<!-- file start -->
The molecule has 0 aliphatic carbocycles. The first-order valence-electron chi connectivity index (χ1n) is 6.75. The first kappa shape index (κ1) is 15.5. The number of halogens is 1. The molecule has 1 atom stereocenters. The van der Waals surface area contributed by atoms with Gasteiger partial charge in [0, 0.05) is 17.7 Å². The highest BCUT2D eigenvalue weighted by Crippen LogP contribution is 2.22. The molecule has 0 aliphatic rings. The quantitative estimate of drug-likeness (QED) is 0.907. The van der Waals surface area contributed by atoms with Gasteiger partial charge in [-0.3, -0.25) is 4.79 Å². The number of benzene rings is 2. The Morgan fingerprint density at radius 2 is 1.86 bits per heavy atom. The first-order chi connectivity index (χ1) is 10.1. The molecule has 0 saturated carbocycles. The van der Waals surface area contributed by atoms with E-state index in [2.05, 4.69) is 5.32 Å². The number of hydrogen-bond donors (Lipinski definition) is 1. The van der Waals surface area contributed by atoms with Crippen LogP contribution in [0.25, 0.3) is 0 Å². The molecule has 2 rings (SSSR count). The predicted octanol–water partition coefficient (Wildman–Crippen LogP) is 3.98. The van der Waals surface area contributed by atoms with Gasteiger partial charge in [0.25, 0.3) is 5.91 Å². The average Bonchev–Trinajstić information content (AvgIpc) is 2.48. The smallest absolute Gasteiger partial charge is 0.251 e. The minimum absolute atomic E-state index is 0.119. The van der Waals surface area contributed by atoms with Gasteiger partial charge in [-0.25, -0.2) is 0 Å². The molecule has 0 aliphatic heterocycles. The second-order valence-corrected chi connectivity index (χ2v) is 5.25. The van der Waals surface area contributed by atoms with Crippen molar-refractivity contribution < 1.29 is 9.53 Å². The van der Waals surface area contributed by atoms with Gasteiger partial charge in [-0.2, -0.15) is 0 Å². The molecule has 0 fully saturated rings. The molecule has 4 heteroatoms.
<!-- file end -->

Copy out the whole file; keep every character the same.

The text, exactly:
The molecule has 0 aliphatic carbocycles. The first-order valence-electron chi connectivity index (χ1n) is 6.75. The first kappa shape index (κ1) is 15.5. The number of halogens is 1. The molecule has 1 atom stereocenters. The van der Waals surface area contributed by atoms with Gasteiger partial charge in [0, 0.05) is 17.7 Å². The highest BCUT2D eigenvalue weighted by Crippen LogP contribution is 2.22. The molecule has 0 aliphatic rings. The quantitative estimate of drug-likeness (QED) is 0.907. The van der Waals surface area contributed by atoms with Gasteiger partial charge in [-0.3, -0.25) is 4.79 Å². The number of benzene rings is 2. The Morgan fingerprint density at radius 2 is 1.86 bits per heavy atom. The first-order chi connectivity index (χ1) is 10.1. The molecule has 0 saturated carbocycles. The van der Waals surface area contributed by atoms with E-state index in [2.05, 4.69) is 5.32 Å². The number of hydrogen-bond donors (Lipinski definition) is 1. The van der Waals surface area contributed by atoms with Crippen LogP contribution in [0.25, 0.3) is 0 Å². The molecule has 2 rings (SSSR count). The predicted octanol–water partition coefficient (Wildman–Crippen LogP) is 3.98. The van der Waals surface area contributed by atoms with Gasteiger partial charge in [0.25, 0.3) is 5.91 Å². The average Bonchev–Trinajstić information content (AvgIpc) is 2.48. The smallest absolute Gasteiger partial charge is 0.251 e. The minimum absolute atomic E-state index is 0.119. The van der Waals surface area contributed by atoms with Gasteiger partial charge in [-0.25, -0.2) is 0 Å². The molecule has 0 aliphatic heterocycles. The second-order valence-corrected chi connectivity index (χ2v) is 5.25. The van der Waals surface area contributed by atoms with Crippen molar-refractivity contribution < 1.29 is 9.53 Å². The van der Waals surface area contributed by atoms with Gasteiger partial charge in [-0.2, -0.15) is 0 Å². The molecule has 0 fully saturated rings. The molecule has 4 heteroatoms.